- The Tales of Alvin Maker splits the difference, with portions of colonial America splitting away as a reduced United States, another portion remaining a colony of a republican England where the Restoration never occurred, and a third part being claimed by the exiled House of Stuart.
- Tunnel Through the Deeps is a book by Harry Harrison in which, due to the fact it was John Cabot, not Christopher Columbus, who discovered North America, Spain was also never unified and unable to fund Columbus. This lead to a scenario where the revolutionary war was lost and George Washington was shot as a traitor. The main character is a descendant of Washington who feels tarred by his family's bad reputation whilst working on a transatlantic tunnel between the British Isles and the Northern American colonies.
- The Two Georges takes place in an alternate timeline where George Washington and King George III were able to negotiate a peaceful settlement to the problems between Britain and the colonies. In the 20th century, the North American Union consists of most of North America and is a vital part of the British Empire. The plot of the book concerns the theft of the titular "The Two Georges", a famous painting commemorating George Washington meeting with King George. The painting is held for ransom by the Sons Of Liberty, a racist, terrorist organization seeking independence for the North American Union from Britain.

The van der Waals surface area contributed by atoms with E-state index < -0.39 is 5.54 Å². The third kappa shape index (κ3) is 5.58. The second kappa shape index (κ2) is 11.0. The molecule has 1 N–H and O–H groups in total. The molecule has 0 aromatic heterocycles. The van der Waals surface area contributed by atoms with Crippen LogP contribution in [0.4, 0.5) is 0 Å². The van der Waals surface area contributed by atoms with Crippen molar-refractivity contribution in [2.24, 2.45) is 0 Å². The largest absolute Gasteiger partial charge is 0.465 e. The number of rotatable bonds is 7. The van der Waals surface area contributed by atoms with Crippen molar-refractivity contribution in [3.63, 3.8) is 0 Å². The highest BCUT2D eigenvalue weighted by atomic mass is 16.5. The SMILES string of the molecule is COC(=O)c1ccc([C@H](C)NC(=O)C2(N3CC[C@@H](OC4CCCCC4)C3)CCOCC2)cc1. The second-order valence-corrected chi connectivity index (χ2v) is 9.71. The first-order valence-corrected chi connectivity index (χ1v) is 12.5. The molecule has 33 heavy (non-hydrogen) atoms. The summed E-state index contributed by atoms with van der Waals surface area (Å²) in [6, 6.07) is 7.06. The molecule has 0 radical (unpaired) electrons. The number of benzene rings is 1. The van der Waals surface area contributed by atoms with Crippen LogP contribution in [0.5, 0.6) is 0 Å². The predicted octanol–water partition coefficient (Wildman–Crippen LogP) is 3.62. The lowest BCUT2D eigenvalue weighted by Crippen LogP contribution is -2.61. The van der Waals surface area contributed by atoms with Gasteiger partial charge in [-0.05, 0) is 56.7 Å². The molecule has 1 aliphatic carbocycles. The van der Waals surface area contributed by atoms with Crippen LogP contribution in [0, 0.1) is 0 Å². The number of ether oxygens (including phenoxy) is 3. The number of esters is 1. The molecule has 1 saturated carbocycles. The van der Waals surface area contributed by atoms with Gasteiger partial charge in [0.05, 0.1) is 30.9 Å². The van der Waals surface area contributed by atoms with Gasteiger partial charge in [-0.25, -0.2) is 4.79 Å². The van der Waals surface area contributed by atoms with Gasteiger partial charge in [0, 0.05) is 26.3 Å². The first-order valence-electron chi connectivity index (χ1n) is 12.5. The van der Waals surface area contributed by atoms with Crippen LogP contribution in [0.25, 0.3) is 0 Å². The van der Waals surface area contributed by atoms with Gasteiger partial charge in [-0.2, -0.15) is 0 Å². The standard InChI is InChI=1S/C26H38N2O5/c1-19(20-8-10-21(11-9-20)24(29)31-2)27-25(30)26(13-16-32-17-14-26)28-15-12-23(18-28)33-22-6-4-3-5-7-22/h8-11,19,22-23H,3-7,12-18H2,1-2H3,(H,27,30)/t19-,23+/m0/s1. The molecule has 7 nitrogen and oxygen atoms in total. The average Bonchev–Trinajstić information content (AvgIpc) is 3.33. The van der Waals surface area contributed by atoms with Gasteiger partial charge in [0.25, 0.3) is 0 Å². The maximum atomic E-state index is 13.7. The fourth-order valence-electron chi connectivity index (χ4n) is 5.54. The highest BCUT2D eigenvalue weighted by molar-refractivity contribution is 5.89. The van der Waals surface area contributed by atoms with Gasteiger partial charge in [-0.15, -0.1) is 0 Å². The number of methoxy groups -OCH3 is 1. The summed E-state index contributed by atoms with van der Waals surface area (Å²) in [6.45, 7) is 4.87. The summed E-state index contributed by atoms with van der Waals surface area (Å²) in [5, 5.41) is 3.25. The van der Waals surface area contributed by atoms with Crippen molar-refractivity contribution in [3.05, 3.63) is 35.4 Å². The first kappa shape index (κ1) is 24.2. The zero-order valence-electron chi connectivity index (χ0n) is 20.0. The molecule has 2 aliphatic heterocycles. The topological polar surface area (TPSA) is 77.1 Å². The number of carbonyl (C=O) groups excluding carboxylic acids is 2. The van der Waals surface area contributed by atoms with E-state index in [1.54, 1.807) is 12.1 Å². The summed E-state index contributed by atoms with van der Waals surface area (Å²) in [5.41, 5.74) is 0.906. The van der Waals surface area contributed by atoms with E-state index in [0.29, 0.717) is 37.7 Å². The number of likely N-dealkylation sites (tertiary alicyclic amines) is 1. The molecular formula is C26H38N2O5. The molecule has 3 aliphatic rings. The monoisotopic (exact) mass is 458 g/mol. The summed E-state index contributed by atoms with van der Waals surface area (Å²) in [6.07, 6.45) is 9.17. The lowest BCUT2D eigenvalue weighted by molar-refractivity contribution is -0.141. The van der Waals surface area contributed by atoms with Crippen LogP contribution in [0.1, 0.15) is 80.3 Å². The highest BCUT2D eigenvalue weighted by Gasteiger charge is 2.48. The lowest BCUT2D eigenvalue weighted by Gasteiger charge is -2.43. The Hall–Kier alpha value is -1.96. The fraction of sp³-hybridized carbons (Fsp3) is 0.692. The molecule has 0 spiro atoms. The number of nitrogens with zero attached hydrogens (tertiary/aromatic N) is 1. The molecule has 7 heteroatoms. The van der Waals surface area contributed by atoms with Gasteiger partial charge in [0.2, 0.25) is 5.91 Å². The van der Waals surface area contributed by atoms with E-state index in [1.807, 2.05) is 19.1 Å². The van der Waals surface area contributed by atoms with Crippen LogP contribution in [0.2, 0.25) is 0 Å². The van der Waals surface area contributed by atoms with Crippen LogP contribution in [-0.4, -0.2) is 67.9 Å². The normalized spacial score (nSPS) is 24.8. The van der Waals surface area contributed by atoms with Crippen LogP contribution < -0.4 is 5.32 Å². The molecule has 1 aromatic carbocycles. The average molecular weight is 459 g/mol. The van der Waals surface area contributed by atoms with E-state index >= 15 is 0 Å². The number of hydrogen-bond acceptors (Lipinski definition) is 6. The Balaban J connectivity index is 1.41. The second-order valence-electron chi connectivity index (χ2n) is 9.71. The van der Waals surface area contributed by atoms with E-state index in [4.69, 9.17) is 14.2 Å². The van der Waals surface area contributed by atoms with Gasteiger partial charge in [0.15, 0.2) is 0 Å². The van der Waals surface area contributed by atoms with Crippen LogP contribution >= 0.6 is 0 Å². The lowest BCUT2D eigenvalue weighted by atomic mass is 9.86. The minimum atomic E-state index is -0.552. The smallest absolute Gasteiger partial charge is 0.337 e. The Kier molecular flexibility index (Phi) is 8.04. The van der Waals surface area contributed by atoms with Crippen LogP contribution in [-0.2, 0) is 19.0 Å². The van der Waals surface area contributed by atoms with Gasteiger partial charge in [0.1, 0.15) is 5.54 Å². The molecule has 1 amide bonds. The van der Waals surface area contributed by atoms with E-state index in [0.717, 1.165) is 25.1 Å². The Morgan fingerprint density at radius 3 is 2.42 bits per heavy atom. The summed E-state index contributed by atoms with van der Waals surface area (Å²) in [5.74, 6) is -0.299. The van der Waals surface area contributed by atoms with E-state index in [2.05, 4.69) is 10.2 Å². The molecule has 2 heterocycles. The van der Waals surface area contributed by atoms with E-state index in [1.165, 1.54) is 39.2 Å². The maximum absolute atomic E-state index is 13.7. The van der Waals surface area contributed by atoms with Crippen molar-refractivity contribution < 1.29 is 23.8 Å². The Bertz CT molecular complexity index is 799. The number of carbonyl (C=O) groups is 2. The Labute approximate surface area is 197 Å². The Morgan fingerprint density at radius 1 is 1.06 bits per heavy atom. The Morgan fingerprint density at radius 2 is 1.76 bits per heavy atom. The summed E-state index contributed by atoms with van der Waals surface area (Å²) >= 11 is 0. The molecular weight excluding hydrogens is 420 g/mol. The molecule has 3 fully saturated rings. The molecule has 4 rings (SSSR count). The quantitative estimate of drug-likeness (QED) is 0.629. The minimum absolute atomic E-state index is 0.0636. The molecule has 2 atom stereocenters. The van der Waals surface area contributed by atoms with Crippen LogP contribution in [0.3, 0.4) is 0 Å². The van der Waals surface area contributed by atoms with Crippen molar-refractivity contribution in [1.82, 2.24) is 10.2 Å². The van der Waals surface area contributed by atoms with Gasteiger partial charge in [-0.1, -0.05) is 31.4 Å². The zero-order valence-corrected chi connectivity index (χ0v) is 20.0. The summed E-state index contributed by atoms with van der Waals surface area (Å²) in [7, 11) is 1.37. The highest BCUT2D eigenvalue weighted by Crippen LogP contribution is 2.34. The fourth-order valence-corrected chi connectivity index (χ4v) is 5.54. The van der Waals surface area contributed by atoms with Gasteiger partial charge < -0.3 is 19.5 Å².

- In The Year of the Hangman, the American Revolution was swiftly crushed in 1777. The rebellion has thus gone underground, revolting against the British in more covert ways than open war. The story ends on an ambiguous note, as the British protagonist has decided to join the rebellion, but much of its leadership like Benjamin Franklin and George Washington are now dead.
- Saturday Night Live had a skit in which the Pentagon had gotten sick of politicians arguing over what the founders would have wanted. So they invent a Time Machine to settle everyone's questions once and for all. George Washington (played by Russell Brand of all people) is brought to the present, but he's so freaked out by modern times that he goes crazy and ends up being killed by Nancy Pelosi (played by Kristen Wiig). The sketch ends with the Pentagon guy (played by Jason Sudeikis) stepping outside and seeing the British flag flying over the U.S. Capitol, to which he says "Oh uh, that's not good!"